Ex-prosecutor gets go-ahead to question Detroit reporter
Editor's note: In a later story today, the Associated Press quoted Free Press Executive Editor Caesar Andrews as saying: “We will clearly fight this. We will clearly look for some options.”
DETROIT — A federal judge has ruled a newspaper reporter can be questioned
about unnamed sources used in an unflattering story about a government
investigation of a former federal prosecutor.
David Ashenfelter of the Detroit Free Press had claimed a reporter’s
privilege in resisting the subpoena. But U.S. District Judge Robert Cleland said
the 6th U.S. Circuit Court of Appeals, which covers Michigan, does not recognize
a reporter’s privilege.
“Simply put, this court is bound by the Sixth Circuit’s determination,”
Richard Convertino, a former U.S. attorney in Detroit, wants to know the
source who provided Ashenfelter with information about an ethics investigation
by the U.S. Justice Department. The story ran in 2004.
The Justice Department conducted an in-house probe and said it couldn’t find
“Convertino has tried to use other means of discovery to unmask Ashenfelter’s
sources,” Cleland said in a ruling Aug.
“He did not go directly to Ashenfelter until it became reasonably clear that
doing so would probably be the only way for him to learn which official or
officials supplied the reporter with the relevant information,” the judge
Convertino wants the information for a lawsuit against the Justice
Department, which is pending in federal court in Washington. He says his privacy
rights were violated.
Ashenfelter, who won a Pulitzer Prize in 1982, declined to comment yesterday
on Cleland’s ruling. Free Press Executive Editor Caesar Andrews said the
newspaper had not decided what to do next.
“We need to walk through exactly that,” he said. “This is a highly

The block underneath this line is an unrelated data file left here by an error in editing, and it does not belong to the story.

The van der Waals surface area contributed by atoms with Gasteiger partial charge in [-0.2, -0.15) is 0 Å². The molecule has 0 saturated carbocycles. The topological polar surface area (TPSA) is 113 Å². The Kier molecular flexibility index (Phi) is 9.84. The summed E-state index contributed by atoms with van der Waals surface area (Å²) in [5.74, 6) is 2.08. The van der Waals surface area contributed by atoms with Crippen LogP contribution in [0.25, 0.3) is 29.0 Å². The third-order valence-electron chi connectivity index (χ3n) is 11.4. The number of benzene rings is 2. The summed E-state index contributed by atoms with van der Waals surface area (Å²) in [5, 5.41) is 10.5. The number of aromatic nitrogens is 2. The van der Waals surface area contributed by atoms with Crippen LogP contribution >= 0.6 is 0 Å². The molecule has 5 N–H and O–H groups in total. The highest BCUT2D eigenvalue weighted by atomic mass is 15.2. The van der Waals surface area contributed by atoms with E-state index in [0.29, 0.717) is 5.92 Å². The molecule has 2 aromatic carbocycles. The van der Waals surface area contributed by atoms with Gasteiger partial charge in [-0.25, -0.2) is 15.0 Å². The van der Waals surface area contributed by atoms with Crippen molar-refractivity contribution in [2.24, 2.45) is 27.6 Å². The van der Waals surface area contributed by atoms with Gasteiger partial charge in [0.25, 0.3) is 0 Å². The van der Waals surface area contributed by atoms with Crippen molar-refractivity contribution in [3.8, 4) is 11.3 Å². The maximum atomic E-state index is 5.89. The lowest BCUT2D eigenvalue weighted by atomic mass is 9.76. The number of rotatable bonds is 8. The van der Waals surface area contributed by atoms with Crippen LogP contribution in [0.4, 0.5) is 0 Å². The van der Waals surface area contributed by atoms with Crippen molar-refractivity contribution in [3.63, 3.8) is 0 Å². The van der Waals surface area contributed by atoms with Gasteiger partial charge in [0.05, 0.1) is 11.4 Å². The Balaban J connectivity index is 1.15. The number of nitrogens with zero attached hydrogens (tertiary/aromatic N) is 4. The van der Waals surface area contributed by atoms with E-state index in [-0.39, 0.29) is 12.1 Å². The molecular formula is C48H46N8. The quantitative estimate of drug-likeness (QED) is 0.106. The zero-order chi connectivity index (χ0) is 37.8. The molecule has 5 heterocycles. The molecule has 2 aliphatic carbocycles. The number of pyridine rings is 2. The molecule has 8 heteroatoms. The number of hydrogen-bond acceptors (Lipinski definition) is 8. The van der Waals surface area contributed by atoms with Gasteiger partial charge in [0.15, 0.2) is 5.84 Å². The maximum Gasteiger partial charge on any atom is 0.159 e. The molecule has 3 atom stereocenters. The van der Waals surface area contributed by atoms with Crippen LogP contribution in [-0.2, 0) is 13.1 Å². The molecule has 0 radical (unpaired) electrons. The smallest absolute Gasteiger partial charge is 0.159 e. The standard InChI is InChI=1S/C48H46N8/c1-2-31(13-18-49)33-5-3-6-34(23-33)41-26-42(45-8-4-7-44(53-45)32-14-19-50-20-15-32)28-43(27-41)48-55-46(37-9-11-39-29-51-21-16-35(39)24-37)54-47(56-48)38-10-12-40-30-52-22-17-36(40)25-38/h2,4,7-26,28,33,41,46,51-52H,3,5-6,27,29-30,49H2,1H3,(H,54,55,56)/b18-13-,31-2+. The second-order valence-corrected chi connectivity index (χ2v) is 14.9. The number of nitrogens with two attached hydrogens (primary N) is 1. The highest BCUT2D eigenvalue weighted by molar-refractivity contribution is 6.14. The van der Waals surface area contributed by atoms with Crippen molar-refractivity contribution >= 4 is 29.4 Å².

unfavorable ruling, and we need to find some kind of way of honoring our
sources, protecting our sources. … Certainly the potential impact is awfully
Messages seeking comment were left with Convertino and his attorneys.
Convertino was a high-ranking prosecutor who handled the first major
terrorism trial after 9/11. But it turned into a disaster for the government:
Two convictions in Detroit in 2003 were overturned at the Justice Department’s
request because evidence was withheld.
Convertino and a former State Department investigator were indicted for their
work on the case, but a jury acquitted them in October 2007.
Ashenfelter wrote a story in January 2004 that said Convertino was being
investigated by the Justice Department’s Office of Professional Responsibility.
The story listed many allegations and attributed the information to officials
who asked for anonymity because they feared repercussions.
Convertino filed a lawsuit against the government a month later, accusing
officials of violating the Privacy Act by leaking information about him to the
In seeking Ashenfelter’s sources, Convertino’s attorneys said the sources did
not deserve to be protected because the information they shared was meant only
to smear Convertino.
In ordering Ashenfelter to comply with the subpoena, Cleland said
Convertino’s interests outhweighed Ashenfelter’s First Amendment interests in
protecting his sources.
“Virtually every case in which a court compels a reporter to disclose a
confidential source implicates at least some risk, direct or otherwise, that
news gathering activities protected by the First Amendment may be hindered,”
Cleland wrote. “However, this generalized danger is minimized in this case, as
the anonymous DOJ officials may well have violated federal law by communicating
with Ashenfelter as to these matters.
“If the informants indeed violated the Privacy Act as Convertino alleges,
potential sources of further similar violations should be deterred from
interactions of this kind with representatives of the press. This is not an
instance where the reporter’s informant reveals hitherto unknown dangerous or
illegal activities that, being unlikely otherwise to come to light, result in
reporting that is obviously more weighty in a court’s calculation of First